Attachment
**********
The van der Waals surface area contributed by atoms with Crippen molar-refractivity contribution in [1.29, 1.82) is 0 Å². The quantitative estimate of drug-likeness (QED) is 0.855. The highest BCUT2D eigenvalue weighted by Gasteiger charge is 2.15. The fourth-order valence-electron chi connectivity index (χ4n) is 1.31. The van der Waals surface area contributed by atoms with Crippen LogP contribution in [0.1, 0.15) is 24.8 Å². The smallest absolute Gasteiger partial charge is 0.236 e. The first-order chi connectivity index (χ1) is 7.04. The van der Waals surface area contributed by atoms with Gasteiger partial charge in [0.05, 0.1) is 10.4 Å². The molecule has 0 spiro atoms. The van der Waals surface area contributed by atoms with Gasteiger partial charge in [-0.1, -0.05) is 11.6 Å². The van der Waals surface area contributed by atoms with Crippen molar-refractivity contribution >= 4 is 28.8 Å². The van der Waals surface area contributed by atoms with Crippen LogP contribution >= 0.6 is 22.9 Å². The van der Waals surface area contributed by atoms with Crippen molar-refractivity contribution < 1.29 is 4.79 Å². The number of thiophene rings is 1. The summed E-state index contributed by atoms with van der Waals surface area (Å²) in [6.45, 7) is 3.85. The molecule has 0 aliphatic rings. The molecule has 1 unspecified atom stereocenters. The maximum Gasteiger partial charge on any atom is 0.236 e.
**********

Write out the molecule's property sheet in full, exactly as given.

The van der Waals surface area contributed by atoms with Crippen molar-refractivity contribution in [1.29, 1.82) is 0 Å². The quantitative estimate of drug-likeness (QED) is 0.855. The highest BCUT2D eigenvalue weighted by Gasteiger charge is 2.15. The fourth-order valence-electron chi connectivity index (χ4n) is 1.31. The van der Waals surface area contributed by atoms with Crippen LogP contribution in [0.1, 0.15) is 24.8 Å². The smallest absolute Gasteiger partial charge is 0.236 e. The first-order chi connectivity index (χ1) is 7.04. The van der Waals surface area contributed by atoms with Gasteiger partial charge in [0.05, 0.1) is 10.4 Å². The molecule has 0 spiro atoms. The van der Waals surface area contributed by atoms with Gasteiger partial charge in [-0.1, -0.05) is 11.6 Å². The van der Waals surface area contributed by atoms with Crippen molar-refractivity contribution >= 4 is 28.8 Å². The van der Waals surface area contributed by atoms with Crippen LogP contribution >= 0.6 is 22.9 Å². The van der Waals surface area contributed by atoms with Crippen molar-refractivity contribution < 1.29 is 4.79 Å². The number of thiophene rings is 1. The summed E-state index contributed by atoms with van der Waals surface area (Å²) in [6.45, 7) is 3.85. The molecule has 0 aliphatic rings. The molecule has 1 unspecified atom stereocenters. The maximum Gasteiger partial charge on any atom is 0.236 e.